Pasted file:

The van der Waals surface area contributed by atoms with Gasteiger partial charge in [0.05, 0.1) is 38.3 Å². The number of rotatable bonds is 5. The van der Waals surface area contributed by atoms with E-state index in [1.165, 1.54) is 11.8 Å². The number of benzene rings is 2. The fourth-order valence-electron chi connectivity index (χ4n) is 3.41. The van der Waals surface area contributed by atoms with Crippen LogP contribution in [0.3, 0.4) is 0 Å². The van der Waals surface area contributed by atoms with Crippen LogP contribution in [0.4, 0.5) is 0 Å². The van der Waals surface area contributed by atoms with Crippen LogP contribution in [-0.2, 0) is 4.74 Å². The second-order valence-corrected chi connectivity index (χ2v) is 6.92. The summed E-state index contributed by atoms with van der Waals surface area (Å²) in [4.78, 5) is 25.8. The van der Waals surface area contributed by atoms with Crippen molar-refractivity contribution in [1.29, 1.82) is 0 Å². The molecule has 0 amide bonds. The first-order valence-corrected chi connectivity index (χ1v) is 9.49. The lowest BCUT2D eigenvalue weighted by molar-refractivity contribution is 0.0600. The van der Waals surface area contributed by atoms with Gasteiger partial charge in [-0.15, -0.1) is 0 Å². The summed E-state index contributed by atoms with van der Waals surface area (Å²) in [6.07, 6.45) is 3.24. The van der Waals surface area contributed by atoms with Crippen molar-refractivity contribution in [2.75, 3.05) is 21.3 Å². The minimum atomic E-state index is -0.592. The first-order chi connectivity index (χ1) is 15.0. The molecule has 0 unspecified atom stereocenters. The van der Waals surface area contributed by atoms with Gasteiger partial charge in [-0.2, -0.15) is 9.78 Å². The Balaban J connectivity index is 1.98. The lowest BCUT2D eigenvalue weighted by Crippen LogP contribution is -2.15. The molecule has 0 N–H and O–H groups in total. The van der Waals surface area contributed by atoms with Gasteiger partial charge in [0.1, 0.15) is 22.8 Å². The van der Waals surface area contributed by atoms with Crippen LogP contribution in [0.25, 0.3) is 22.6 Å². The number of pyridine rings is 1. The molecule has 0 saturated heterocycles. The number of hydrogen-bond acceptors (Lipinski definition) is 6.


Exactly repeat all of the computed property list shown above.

The van der Waals surface area contributed by atoms with Gasteiger partial charge in [0.05, 0.1) is 38.3 Å². The number of rotatable bonds is 5. The van der Waals surface area contributed by atoms with E-state index in [1.165, 1.54) is 11.8 Å². The number of benzene rings is 2. The fourth-order valence-electron chi connectivity index (χ4n) is 3.41. The van der Waals surface area contributed by atoms with Crippen LogP contribution in [0.3, 0.4) is 0 Å². The van der Waals surface area contributed by atoms with Crippen LogP contribution in [0.4, 0.5) is 0 Å². The van der Waals surface area contributed by atoms with Crippen LogP contribution in [-0.2, 0) is 4.74 Å². The second-order valence-corrected chi connectivity index (χ2v) is 6.92. The summed E-state index contributed by atoms with van der Waals surface area (Å²) in [4.78, 5) is 25.8. The van der Waals surface area contributed by atoms with Crippen molar-refractivity contribution in [1.29, 1.82) is 0 Å². The molecule has 0 amide bonds. The first-order valence-corrected chi connectivity index (χ1v) is 9.49. The lowest BCUT2D eigenvalue weighted by molar-refractivity contribution is 0.0600. The van der Waals surface area contributed by atoms with Gasteiger partial charge in [-0.15, -0.1) is 0 Å². The summed E-state index contributed by atoms with van der Waals surface area (Å²) in [6.07, 6.45) is 3.24. The van der Waals surface area contributed by atoms with Crippen molar-refractivity contribution in [2.75, 3.05) is 21.3 Å². The minimum atomic E-state index is -0.592. The first-order chi connectivity index (χ1) is 15.0. The molecule has 0 unspecified atom stereocenters. The van der Waals surface area contributed by atoms with Gasteiger partial charge in [-0.2, -0.15) is 9.78 Å². The Balaban J connectivity index is 1.98. The lowest BCUT2D eigenvalue weighted by Crippen LogP contribution is -2.15. The molecule has 0 N–H and O–H groups in total. The van der Waals surface area contributed by atoms with Gasteiger partial charge in [0.1, 0.15) is 22.8 Å². The van der Waals surface area contributed by atoms with Crippen LogP contribution in [0.25, 0.3) is 22.6 Å². The number of pyridine rings is 1. The molecule has 0 saturated heterocycles. The number of hydrogen-bond acceptors (Lipinski definition) is 6.